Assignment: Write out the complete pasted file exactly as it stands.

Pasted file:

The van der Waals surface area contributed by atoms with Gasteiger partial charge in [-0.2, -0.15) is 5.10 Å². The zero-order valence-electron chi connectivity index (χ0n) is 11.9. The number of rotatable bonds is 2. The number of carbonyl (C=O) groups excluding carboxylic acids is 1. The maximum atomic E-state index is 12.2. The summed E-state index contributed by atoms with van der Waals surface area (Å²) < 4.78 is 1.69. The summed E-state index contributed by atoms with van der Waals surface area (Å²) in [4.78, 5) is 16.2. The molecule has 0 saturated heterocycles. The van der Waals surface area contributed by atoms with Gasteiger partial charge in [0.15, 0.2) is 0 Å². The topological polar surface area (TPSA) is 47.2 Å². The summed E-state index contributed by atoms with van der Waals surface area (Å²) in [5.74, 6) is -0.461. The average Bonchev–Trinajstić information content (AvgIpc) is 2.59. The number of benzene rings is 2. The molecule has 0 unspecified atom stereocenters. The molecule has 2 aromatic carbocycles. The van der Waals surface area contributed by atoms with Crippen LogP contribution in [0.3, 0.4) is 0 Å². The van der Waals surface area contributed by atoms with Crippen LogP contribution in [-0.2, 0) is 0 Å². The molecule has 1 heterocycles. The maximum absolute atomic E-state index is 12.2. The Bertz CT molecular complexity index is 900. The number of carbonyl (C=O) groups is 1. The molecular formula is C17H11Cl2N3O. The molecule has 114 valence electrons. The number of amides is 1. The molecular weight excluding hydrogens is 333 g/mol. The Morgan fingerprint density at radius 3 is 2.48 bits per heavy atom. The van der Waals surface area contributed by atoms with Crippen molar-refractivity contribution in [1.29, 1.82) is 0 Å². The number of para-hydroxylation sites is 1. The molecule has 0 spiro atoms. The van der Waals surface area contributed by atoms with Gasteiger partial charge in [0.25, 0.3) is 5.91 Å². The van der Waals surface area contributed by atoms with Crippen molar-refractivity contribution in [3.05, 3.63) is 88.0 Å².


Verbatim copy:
The van der Waals surface area contributed by atoms with Gasteiger partial charge in [-0.2, -0.15) is 5.10 Å². The zero-order valence-electron chi connectivity index (χ0n) is 11.9. The number of rotatable bonds is 2. The number of carbonyl (C=O) groups excluding carboxylic acids is 1. The maximum atomic E-state index is 12.2. The summed E-state index contributed by atoms with van der Waals surface area (Å²) < 4.78 is 1.69. The summed E-state index contributed by atoms with van der Waals surface area (Å²) in [4.78, 5) is 16.2. The molecule has 0 saturated heterocycles. The van der Waals surface area contributed by atoms with Gasteiger partial charge in [0.15, 0.2) is 0 Å². The topological polar surface area (TPSA) is 47.2 Å². The summed E-state index contributed by atoms with van der Waals surface area (Å²) in [5.74, 6) is -0.461. The average Bonchev–Trinajstić information content (AvgIpc) is 2.59. The number of benzene rings is 2. The molecule has 0 unspecified atom stereocenters. The molecule has 2 aromatic carbocycles. The van der Waals surface area contributed by atoms with Crippen LogP contribution in [0.3, 0.4) is 0 Å². The van der Waals surface area contributed by atoms with Crippen LogP contribution in [-0.2, 0) is 0 Å². The molecule has 1 heterocycles. The maximum absolute atomic E-state index is 12.2. The Bertz CT molecular complexity index is 900. The number of carbonyl (C=O) groups is 1. The molecular formula is C17H11Cl2N3O. The molecule has 114 valence electrons. The number of amides is 1. The molecular weight excluding hydrogens is 333 g/mol. The Morgan fingerprint density at radius 3 is 2.48 bits per heavy atom. The van der Waals surface area contributed by atoms with Crippen molar-refractivity contribution in [1.29, 1.82) is 0 Å². The number of para-hydroxylation sites is 1. The molecule has 0 spiro atoms. The van der Waals surface area contributed by atoms with Gasteiger partial charge in [0.25, 0.3) is 5.91 Å². The van der Waals surface area contributed by atoms with Crippen molar-refractivity contribution in [3.05, 3.63) is 88.0 Å².